Tuesday, August 24, 2010

Does GENDER Make a Difference in the Preparation and Promotion Higher Education Administrators?

In the article entitled, “Gender Differences in the Preparation and Promotion of Community College Administrators”, Kim E. VanDerLinden exposes many of the differences between males and females in executive positions that exist in higher education. The main point that the article highlighted was career advancement among males and females at community colleges. Some of the secondary points that were highlighted under career advancement were the relationships between gender, human capital, and promotion. The findings of the article indicated that there was not a difference between women and men in terms of career advancement at a community college.

Women are given more educational and employment opportunities at community colleges. This number is significantly higher than four-year colleges and universities (AACC, 2000; Townsend, 1995). As a result of this growing number, the women are not being trained properly in terms of career advancement, career patterns, and professional development. According to the Chronicle of Higher Education, “In the next few years, almost 45% of community colleges will have openings in their presidential positions”. The key question behind this matter is, “Where is the new leadership going to come from?” In general, women and men that are currently employed by community colleges are not being prepared for such leadership positions.

The evidence that the author uses to make her main points are from such sources as the National Profile of Community Colleges, the New Directions for Community Colleges Journal, and the Chronicle of Higher Education. These are very credible sources, because they are all research intensive documents. The statistics that is gathered from these sources are astounding, because community colleges are in an inherent crisis. These colleges need leaders to help guide their institutions on the right path and to accomplish their particular mission statement.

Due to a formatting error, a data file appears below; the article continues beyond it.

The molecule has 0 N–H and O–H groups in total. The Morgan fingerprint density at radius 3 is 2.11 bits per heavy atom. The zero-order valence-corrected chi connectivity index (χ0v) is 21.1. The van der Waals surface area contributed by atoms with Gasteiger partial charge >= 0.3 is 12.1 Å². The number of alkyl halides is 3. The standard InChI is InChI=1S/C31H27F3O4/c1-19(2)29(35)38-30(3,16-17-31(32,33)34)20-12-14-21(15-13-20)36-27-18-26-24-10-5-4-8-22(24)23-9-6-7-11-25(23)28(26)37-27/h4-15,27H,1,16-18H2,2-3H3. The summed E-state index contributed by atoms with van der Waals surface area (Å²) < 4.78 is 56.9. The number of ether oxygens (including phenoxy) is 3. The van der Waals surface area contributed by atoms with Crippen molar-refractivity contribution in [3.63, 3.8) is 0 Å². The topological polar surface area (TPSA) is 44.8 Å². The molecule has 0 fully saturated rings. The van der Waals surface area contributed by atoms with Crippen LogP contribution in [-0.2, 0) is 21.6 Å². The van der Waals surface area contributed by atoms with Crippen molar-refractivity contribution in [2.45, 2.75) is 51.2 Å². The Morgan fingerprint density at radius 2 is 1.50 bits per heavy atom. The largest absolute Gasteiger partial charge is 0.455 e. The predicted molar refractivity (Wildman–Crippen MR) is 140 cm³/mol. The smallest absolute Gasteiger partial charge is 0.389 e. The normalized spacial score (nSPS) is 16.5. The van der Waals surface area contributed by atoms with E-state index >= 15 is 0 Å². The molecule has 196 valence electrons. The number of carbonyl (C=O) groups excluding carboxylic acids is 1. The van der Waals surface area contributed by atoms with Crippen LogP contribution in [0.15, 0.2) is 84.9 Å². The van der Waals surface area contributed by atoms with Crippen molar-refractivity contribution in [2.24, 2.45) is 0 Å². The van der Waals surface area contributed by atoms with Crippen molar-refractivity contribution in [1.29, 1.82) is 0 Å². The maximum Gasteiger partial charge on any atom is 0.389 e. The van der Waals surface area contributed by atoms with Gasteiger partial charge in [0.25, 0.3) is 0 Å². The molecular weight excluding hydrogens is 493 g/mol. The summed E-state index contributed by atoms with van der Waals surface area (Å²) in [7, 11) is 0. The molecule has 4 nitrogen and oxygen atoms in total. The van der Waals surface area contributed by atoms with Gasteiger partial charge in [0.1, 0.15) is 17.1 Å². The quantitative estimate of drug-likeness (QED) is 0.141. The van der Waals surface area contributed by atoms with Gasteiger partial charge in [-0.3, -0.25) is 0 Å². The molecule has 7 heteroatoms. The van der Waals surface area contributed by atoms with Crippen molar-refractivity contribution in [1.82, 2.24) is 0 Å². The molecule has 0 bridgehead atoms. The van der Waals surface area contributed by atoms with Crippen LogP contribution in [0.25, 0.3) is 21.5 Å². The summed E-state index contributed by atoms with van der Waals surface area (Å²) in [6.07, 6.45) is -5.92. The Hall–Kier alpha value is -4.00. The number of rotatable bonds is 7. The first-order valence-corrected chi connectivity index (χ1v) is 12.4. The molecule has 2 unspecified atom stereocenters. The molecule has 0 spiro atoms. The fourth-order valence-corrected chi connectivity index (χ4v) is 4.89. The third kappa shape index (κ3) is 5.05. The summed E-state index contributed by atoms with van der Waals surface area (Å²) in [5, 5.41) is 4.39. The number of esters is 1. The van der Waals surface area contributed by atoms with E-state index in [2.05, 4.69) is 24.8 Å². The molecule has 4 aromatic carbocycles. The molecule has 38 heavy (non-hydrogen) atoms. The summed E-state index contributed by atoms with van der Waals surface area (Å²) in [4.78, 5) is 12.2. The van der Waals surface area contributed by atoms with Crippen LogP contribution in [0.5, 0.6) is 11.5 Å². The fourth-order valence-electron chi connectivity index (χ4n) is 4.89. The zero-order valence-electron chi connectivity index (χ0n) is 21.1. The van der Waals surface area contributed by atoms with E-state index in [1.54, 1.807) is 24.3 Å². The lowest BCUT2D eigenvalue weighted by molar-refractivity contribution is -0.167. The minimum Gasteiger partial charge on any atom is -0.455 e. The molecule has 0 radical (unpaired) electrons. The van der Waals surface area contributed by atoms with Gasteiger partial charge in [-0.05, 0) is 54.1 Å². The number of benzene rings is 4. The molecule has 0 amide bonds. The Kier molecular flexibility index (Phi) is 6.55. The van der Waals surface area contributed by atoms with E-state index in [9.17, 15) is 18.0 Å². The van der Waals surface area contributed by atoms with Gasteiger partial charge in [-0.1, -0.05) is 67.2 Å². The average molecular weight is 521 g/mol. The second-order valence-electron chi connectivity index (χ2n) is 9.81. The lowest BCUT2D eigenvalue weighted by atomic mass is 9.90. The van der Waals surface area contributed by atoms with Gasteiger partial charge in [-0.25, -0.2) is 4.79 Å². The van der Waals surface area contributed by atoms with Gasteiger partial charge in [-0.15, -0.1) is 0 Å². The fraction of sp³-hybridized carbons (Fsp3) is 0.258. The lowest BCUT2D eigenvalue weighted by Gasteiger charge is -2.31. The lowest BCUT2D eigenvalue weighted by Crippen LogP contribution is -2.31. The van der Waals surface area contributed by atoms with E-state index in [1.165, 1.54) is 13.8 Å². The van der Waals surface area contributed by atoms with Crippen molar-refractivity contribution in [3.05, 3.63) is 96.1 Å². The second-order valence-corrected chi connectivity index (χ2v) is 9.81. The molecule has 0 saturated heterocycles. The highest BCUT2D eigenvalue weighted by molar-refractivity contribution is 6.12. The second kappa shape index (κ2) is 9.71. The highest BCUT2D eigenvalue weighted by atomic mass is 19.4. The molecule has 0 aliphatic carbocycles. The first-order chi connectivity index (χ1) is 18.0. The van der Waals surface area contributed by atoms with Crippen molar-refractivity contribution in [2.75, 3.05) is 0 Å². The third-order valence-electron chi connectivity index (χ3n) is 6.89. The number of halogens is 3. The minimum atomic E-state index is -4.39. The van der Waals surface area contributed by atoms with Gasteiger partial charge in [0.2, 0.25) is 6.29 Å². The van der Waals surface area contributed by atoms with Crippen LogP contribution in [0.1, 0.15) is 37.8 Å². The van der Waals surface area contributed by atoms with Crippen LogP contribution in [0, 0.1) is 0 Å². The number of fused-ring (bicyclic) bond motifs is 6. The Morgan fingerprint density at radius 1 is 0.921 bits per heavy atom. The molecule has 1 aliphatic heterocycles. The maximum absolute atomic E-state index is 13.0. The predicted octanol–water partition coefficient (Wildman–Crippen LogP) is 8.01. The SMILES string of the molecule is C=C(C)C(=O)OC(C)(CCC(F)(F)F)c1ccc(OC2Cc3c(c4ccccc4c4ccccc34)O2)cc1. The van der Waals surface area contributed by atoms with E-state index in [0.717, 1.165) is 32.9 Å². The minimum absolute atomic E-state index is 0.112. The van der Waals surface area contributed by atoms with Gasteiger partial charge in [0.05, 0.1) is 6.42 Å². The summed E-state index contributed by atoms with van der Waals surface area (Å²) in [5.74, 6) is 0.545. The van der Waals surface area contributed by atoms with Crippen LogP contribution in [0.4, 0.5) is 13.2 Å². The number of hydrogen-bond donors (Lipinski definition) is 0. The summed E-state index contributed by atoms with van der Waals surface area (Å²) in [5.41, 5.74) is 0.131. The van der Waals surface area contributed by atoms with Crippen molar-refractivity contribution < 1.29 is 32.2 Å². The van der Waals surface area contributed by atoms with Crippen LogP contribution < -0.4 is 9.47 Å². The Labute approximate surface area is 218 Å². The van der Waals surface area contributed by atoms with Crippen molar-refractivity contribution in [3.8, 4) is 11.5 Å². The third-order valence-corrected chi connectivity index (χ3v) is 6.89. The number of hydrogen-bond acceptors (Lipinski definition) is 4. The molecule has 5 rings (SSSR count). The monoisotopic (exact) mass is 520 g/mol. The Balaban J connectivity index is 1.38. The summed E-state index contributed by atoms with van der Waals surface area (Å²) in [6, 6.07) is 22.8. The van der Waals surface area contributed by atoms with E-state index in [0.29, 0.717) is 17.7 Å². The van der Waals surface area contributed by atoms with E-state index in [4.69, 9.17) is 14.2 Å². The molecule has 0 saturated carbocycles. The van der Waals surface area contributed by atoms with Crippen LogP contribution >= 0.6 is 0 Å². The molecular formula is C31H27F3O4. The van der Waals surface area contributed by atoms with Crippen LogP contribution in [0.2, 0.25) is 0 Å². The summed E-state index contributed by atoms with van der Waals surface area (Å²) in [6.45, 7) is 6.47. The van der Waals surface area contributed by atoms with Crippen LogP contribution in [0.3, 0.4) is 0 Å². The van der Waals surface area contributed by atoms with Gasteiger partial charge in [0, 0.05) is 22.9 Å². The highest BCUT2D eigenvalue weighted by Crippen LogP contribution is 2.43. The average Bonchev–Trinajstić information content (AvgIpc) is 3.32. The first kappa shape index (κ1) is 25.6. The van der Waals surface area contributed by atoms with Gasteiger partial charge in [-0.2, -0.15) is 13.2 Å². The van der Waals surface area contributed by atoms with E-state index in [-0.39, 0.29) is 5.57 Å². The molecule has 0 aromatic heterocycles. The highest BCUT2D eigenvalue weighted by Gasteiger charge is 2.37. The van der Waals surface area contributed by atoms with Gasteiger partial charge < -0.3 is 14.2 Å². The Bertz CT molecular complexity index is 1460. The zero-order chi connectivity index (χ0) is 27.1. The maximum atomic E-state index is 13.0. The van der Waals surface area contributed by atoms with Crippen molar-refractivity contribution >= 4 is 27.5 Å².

It is interesting, because I completely agree with every contention that the author makes. 
These contentions are stated after the study is conducted and the results are analyzed. Some of the contentions that were stated are: (1) women who aspire to advance into leadership positions should actively plan and develop multidimensional goal-oriented career paths, (2) women who are currently in upper-level administration have the opportunity to shape the organizational culture, and (3) the current leadership crisis may provide opportunities for women to advance.

This article significantly contributed to my understanding of leadership, because I am able to see a qualitative and quantitative study about women in administrative positions at a community college. In the past, I have always read documents about women in leadership positions at institutions of higher education and the problems that they may encounter. 

This article put everything into perspective, because there are inherent differences and likenesses between in genders in regard to higher education. The common belief is that women are not participating in as many professional development opportunities and do not have as much campus involvement that men do. The actual statistics show that women have much more involvement than men do and that they participate in professional development opportunities more readily than men do.

In conclusion, community colleges are not that different from universities, but it will be interesting to see what types of professionals are going to take these leadership positions in the next few years.

1 comment:

  1. Jennifer, great post. I hope you'll visit Women in Higher Education (www.wihe.com). We share this information as well. If you're ever interested in writing an article for us, we would certainly love to see it.

    Mary Helen


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